An entry for my mother. . .

The other night (after our finals were over), Toommate and I enjoyed some good old-fashioned television watching. Flipping through the channels, we came to an episode of the Cosby Show. Not just any episode, though. THE episode. The one where Vanessa goes to Baltimore with her friends to see The Wretched in concert. Of course, the car is stolen, their money is stolen, their tickets are stolen, and her parents find out. Which is AWESOME because Clare? Is a BAD. ASS.

She pushes Vanessa through the door and starts shouting about going to BALT.I.MORE to have BIIIIIIG FUN. Didn’t you go to BAL-TI-MORE to have BIIIIIIG FUN, seeing your WRETCHED? Vanessa stammers a response and Clare (awesome Clare) interrupts her, saying, “DON’T ANSWER ME WHEN I ASK YOU A QUESTION!!!!”

I honestly get shivers just thinking about it. Toommate and I were in awe of The Amazing Angry Clare, and I told Toommate that my mother had always been good at that, the scolding and yelling when we did something phenomenally stupid.

Toommate: Really? She yelled?
Me: (shudders, remembering) Yeah. Most of the time I totally deserved it, but when she got going? Oooh, it was awful.
Toommate: What was the biggest thing you ever got yelled at about?
Me: (without hesitation) The cookies in the closet.
Toommate: Cookies?
Me: In the closet.
Toommate: In the closet?
Me: Cookies in the closet.

Yes, it’s very sad and pathetic. When I was in the 7th or 8th grade, Mom came home for a shopping trip to Sam’s. I was helping her unload the car and I saw a big bag of Famous Amos chocolate chip pecan cookies. I hid them under my shirt and took them back to my room. I hid them in my closet. I have. No idea. Why.

Later, Mom was all, “Where are the cookies? I could have sworn I bought cookies?” She started going crazy, trying to figure out what had happened to them. She checked her Sam’s receipt. Yup, the cookies had indeed been paid for. Where could they have gone?

That night, we had some friends over. The kids all congregated in my room. I showed Shanna the cookies, and shared some with her. I told her it was a big secret.

Shanna was not good at keeping secrets, apparently. She was not to be trusted.

Mom kept going on and on about the cookies. She cornered me:

Mom who was going crazy and couldn’t just let the cookies go: Have you seen the cookies?
Me: (shaking) No. I haven’t seen them. Maybe you left them in the cart? Are they still in the car?
Mom who was going crazy and really really couldn’t just let the cookies go: (distractedly) No, I checked. Where could they have gone!?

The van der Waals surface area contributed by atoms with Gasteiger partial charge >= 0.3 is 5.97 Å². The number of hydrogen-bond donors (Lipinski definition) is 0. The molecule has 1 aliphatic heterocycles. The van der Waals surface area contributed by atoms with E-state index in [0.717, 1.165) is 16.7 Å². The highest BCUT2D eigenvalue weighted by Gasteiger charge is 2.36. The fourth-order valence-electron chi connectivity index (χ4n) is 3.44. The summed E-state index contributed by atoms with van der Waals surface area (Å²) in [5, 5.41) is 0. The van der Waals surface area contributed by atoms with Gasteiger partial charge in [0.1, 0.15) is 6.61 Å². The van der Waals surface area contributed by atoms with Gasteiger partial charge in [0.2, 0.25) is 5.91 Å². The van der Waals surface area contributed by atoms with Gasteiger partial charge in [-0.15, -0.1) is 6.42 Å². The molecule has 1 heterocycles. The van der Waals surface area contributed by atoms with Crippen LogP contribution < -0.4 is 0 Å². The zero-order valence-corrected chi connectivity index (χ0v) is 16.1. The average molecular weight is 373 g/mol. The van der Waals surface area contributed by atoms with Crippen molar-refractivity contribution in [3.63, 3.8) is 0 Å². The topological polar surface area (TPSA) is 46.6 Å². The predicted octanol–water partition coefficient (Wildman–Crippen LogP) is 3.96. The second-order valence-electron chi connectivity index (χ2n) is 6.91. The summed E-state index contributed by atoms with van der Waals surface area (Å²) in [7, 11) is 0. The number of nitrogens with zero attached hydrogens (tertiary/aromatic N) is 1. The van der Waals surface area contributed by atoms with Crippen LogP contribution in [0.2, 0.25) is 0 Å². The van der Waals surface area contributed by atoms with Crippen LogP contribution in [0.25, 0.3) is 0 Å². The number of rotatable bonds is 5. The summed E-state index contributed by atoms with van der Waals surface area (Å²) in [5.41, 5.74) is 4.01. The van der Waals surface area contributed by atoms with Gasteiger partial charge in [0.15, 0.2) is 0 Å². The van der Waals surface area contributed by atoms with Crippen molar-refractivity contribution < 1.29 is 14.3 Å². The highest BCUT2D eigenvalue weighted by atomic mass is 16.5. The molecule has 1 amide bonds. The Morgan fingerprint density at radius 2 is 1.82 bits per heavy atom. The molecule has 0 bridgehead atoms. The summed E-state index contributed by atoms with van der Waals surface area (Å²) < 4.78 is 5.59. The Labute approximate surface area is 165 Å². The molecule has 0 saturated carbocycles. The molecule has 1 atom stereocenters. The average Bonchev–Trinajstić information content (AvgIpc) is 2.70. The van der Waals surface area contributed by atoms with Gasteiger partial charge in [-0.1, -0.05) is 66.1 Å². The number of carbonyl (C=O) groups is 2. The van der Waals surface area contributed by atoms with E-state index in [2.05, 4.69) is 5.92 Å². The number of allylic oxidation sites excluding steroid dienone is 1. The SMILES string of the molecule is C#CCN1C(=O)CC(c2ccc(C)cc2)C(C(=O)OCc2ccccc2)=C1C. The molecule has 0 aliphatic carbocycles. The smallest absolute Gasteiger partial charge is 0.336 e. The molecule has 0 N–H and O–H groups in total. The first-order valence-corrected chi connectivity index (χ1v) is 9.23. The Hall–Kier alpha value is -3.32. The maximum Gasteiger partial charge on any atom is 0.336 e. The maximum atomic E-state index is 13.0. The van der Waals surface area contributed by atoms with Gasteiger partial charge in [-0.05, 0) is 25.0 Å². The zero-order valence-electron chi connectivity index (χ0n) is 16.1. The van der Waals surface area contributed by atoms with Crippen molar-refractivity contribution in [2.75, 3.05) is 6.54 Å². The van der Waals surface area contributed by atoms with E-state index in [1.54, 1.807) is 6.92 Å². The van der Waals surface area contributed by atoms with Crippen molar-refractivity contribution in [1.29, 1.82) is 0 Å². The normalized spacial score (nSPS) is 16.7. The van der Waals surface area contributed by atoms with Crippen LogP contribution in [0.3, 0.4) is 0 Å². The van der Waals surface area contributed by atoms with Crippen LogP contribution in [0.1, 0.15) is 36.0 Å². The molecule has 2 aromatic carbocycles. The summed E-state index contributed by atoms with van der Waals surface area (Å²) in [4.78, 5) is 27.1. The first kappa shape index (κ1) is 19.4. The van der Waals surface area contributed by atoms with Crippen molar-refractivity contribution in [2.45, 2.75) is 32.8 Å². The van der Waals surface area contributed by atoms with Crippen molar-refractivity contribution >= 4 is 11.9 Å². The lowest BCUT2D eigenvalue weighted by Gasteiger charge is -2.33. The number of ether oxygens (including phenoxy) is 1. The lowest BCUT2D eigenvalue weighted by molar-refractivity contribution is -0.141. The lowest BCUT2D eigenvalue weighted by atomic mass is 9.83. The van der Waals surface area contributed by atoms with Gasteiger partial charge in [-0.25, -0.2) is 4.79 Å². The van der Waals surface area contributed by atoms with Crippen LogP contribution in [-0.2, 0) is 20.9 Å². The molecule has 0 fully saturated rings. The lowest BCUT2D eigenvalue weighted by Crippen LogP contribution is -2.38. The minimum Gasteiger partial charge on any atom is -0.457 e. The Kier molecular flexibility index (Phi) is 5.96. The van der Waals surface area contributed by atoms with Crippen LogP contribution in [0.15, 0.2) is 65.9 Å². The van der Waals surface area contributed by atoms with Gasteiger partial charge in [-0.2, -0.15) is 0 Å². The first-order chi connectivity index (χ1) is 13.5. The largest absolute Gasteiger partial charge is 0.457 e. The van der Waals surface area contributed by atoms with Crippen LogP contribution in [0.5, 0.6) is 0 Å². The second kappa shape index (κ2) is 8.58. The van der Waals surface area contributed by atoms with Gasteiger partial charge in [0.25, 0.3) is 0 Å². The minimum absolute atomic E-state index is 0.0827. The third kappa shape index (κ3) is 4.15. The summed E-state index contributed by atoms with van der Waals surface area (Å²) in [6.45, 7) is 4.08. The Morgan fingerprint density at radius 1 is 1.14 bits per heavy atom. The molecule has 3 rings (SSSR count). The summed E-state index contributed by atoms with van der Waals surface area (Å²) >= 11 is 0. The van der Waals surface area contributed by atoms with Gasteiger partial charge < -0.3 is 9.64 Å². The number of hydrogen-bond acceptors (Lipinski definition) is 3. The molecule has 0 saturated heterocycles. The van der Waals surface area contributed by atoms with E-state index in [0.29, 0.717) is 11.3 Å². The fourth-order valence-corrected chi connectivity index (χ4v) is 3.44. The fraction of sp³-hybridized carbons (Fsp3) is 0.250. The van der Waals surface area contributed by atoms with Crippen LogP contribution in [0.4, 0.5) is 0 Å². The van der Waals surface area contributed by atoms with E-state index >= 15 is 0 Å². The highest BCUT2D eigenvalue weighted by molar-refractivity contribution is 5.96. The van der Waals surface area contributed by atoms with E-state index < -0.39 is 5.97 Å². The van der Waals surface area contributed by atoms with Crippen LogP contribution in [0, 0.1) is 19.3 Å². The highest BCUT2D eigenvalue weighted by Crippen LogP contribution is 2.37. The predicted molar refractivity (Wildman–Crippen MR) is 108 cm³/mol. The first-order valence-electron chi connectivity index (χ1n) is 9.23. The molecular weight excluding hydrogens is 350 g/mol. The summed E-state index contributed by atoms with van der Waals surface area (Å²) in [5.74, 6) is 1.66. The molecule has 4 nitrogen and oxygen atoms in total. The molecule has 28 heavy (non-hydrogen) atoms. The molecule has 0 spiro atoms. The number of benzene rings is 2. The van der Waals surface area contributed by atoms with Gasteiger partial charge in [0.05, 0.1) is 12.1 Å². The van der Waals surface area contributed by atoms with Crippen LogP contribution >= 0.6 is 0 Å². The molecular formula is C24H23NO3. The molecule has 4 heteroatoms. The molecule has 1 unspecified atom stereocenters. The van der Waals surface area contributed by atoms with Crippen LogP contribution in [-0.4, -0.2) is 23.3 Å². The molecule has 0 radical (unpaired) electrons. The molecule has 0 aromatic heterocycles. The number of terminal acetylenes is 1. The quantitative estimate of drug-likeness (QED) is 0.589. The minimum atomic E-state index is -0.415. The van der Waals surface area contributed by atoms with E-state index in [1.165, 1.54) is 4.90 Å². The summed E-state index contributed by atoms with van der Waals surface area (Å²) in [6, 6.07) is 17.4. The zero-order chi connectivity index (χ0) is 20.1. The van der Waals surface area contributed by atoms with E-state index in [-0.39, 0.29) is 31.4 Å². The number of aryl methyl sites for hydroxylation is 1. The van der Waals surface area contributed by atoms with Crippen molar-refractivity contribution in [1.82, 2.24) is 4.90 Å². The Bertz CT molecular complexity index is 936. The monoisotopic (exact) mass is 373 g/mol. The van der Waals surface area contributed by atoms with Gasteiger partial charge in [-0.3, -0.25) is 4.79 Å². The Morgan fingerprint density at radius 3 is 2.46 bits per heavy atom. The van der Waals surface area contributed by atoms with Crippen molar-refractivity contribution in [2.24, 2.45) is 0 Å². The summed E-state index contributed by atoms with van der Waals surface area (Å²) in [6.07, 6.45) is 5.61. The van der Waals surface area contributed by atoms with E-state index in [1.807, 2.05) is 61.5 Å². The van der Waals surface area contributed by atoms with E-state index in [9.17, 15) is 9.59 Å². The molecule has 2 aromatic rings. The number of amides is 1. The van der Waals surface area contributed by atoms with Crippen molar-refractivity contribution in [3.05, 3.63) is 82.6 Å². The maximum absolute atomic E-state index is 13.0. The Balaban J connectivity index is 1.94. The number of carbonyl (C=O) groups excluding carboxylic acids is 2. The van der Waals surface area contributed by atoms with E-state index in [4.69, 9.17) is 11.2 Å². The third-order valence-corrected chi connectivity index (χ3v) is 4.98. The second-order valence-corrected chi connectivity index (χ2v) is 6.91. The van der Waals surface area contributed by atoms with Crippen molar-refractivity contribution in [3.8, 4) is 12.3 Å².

So I thought it was over, right? WRONG. Mom actually gets on the PHONE and CALLS some of our friends, asking if they had seen them. Of course, little miss Shanna the Snitch tells her the cookies are in fact in MY closet.

Oh. My. Gak. The walls shook when Mom came charging into my bedroom and pulled the (now half-full bag of Famous Amos Chocolate Chip Pecan cookies) out of my closet.

Beyond livid Mom whose eyes had turned red and whose words were like little bolts of fire piercing my skull and stomach: You lied to me!? How could you lie to me!? I asked you POINT. BLANK. if you had seen the cookies and you said NO, YOU HADN’T SEEN THEM, AND HERE I AM GOING CRAZY THINKING I’M INSANE AND THEY’VE BEEN IN YOUR CLOSET THIS WHOLE TIME? DO YOU REALIZEWHATTHISMEANS? I CAN’TTRUSTYOUANYMOREYOUHAVELOSTMYTRUST!!! YOU. LIIIIIED TO ME!!!!

Me, crying my eyes out: I’m sorry! I’m sorry. It won’t happen again!

Mom, looking shocked that I’d even dare to speak ever again: You’re right it won’t happen again. How could you lie about this? (And she prepares to shoot the dagger, the trump card every kid dreads:) You realize it will be a Long. Time. Before I can even THINK of trusting YOU again. I hope it was worth it. You lost my trust for some COOKIES. I hope it was worth it.

Me: Silenced. There is nothing worse than this. All for cookies. I’m such a moron.

So yeah. I was grounded for a month. My longest grounding ever, and that’s including the time I flunked Economics senior year, including the time I got a 1.5 my first semester of college, even including the time I dropped out of school.

She was totally right though. I’d lied. And she called me on it. And (as I still remember this entire experience and how I spent a month playing Nintendo 64 with my little brother) it made an impact.

So I related this story to Toommate, who (besides laughing so hard she was practically crying because honestly? Cookies?!!?!?) said something very wise and sobering:

Wise Toommate: Isn’t it weird to think that your parents will never yell at you like that again?

Wow. She was right. They really won’t. I mean, sometimes I get phone messages from Mom that say, “Alida Diane!!! You call me back. Right. Away.” to which I think, “Yeah. Right. Like I’m going to call that tone of voice back. Hell no.” But aside from that, I’m actually a grown-up. Mom will always be my mom, she’ll always have that power over me (the power to make me scramble around and think, “Oh my goodness, what have I done now? Did I bounce another check? (Not that I bounce checks. I just have experience with that. In my youth. Yeah.) What did I do?). But she’ll never really yell at me again.

I don’t think I’m sad. Hell, I know I’m not sad. It’s not fun seeing the dog hide because you’ve done something so abysmally stupid that your mother is yelling so loudly they can hear her in Yemen. But it just made me think about the end of being a kid, I guess. That part of my life is over. And that’s kind of cool.

Wait, do you guys hear that? Seriously? That laughter? And those voices? Listen closely. . .

Voice that sounds like Mom: You think it’s over? HA! Wait until YOU have kids, missy moo!
Voice that sounds like Grandmama: I told you so, Julie. I told you so.

Now I’ve officially scared myself.